The Great Escape had more veracity than the Guns of Navarone and Where Eagles Dare for sure, but now I prefer them. In tall tales, I should not expect authenticity. I mean look at the bike (above); it's a modified Triumph, but I'm not fussed about that, it is that whole aura of the 'playing fields of England' that gets to me. The idea of The Great Escape as propaganda, in the early sixties (!) and just like James Bond, but not James Bond, not an individual ostensibly from nowhere, but a whole load of public schoolboys placed in their own camp, with their tuck boxes (parcels) and 'Tunnel Kings' and 'Forgers'. And that the Germans are too stupid to see beyond a sudden interest in gardening or Christmas carol singing or bloody bird watching. They all seem to be playing it like children and I suspect that was the point. If you are interested in fashion you are gay, and have 'chaps' secretly working across the camp on disguises. See what I mean? It's really quite pathetic, it's also why you have to raise the American flag to create the hero, because this bunch of premature upper class twits just can't manage it. And the Scots are short, and unstable, and subservient.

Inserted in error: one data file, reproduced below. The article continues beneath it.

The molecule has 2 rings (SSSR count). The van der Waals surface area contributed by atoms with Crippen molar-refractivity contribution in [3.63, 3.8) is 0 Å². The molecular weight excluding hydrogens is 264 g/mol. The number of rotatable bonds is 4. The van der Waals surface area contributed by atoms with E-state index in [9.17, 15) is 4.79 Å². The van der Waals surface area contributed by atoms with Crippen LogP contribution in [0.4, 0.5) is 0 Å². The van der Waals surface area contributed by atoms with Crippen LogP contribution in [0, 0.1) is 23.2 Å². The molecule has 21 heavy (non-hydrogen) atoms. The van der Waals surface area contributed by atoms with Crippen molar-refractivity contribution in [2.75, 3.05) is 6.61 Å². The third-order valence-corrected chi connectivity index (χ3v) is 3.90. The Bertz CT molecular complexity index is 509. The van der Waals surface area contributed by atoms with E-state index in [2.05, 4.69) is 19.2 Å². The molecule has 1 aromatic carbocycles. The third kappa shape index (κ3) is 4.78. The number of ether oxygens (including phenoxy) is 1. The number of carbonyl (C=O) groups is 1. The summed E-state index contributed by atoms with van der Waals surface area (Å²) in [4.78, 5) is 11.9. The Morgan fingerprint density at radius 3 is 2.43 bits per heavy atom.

Meanwhile, all credit to those guys who really did ride German trains with no idea of what they were doing or where they were. This demanded play acting on a different scale. Every time I get on a German train I think of that.
PS: Sadly I was not aware on posting this that Richard Attenborough died today. Not so much a lapse of judgement; but certainly bad timing.